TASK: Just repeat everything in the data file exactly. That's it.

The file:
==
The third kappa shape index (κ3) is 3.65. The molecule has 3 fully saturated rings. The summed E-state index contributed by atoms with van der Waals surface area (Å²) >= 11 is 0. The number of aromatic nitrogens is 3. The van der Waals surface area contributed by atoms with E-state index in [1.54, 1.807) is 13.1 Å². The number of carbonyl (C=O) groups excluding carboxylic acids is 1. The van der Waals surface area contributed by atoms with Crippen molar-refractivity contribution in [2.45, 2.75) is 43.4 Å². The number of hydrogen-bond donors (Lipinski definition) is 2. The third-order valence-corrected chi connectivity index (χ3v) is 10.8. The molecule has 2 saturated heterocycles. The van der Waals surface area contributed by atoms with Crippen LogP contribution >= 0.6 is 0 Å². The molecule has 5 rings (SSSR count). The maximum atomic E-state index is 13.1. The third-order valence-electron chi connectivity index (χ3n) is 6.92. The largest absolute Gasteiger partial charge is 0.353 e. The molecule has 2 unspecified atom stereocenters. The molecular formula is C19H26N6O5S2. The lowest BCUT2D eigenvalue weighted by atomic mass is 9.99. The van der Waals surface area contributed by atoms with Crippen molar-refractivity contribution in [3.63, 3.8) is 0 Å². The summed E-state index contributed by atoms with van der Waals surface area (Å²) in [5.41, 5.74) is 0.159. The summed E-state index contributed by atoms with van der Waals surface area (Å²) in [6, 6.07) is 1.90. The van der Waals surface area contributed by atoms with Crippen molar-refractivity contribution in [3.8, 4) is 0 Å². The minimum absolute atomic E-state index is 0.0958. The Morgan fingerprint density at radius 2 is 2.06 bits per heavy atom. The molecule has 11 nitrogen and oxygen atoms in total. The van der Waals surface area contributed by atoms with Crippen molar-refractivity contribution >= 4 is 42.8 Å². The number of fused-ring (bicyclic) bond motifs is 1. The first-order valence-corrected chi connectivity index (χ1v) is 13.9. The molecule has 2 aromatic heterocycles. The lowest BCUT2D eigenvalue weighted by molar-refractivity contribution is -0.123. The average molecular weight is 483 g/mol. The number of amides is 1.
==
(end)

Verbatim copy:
The third kappa shape index (κ3) is 3.65. The molecule has 3 fully saturated rings. The summed E-state index contributed by atoms with van der Waals surface area (Å²) >= 11 is 0. The number of aromatic nitrogens is 3. The van der Waals surface area contributed by atoms with E-state index in [1.54, 1.807) is 13.1 Å². The number of carbonyl (C=O) groups excluding carboxylic acids is 1. The van der Waals surface area contributed by atoms with Crippen molar-refractivity contribution in [2.45, 2.75) is 43.4 Å². The number of hydrogen-bond donors (Lipinski definition) is 2. The third-order valence-corrected chi connectivity index (χ3v) is 10.8. The molecule has 2 saturated heterocycles. The van der Waals surface area contributed by atoms with Crippen LogP contribution >= 0.6 is 0 Å². The molecule has 5 rings (SSSR count). The maximum atomic E-state index is 13.1. The third-order valence-electron chi connectivity index (χ3n) is 6.92. The largest absolute Gasteiger partial charge is 0.353 e. The molecule has 2 unspecified atom stereocenters. The molecular formula is C19H26N6O5S2. The lowest BCUT2D eigenvalue weighted by atomic mass is 9.99. The van der Waals surface area contributed by atoms with Crippen molar-refractivity contribution in [3.63, 3.8) is 0 Å². The summed E-state index contributed by atoms with van der Waals surface area (Å²) in [5.41, 5.74) is 0.159. The summed E-state index contributed by atoms with van der Waals surface area (Å²) in [6, 6.07) is 1.90. The van der Waals surface area contributed by atoms with Crippen molar-refractivity contribution in [3.8, 4) is 0 Å². The minimum absolute atomic E-state index is 0.0958. The Morgan fingerprint density at radius 2 is 2.06 bits per heavy atom. The molecule has 11 nitrogen and oxygen atoms in total. The van der Waals surface area contributed by atoms with Crippen molar-refractivity contribution >= 4 is 42.8 Å². The number of fused-ring (bicyclic) bond motifs is 1. The first-order valence-corrected chi connectivity index (χ1v) is 13.9. The molecule has 2 aromatic heterocycles. The lowest BCUT2D eigenvalue weighted by molar-refractivity contribution is -0.123. The average molecular weight is 483 g/mol. The number of amides is 1.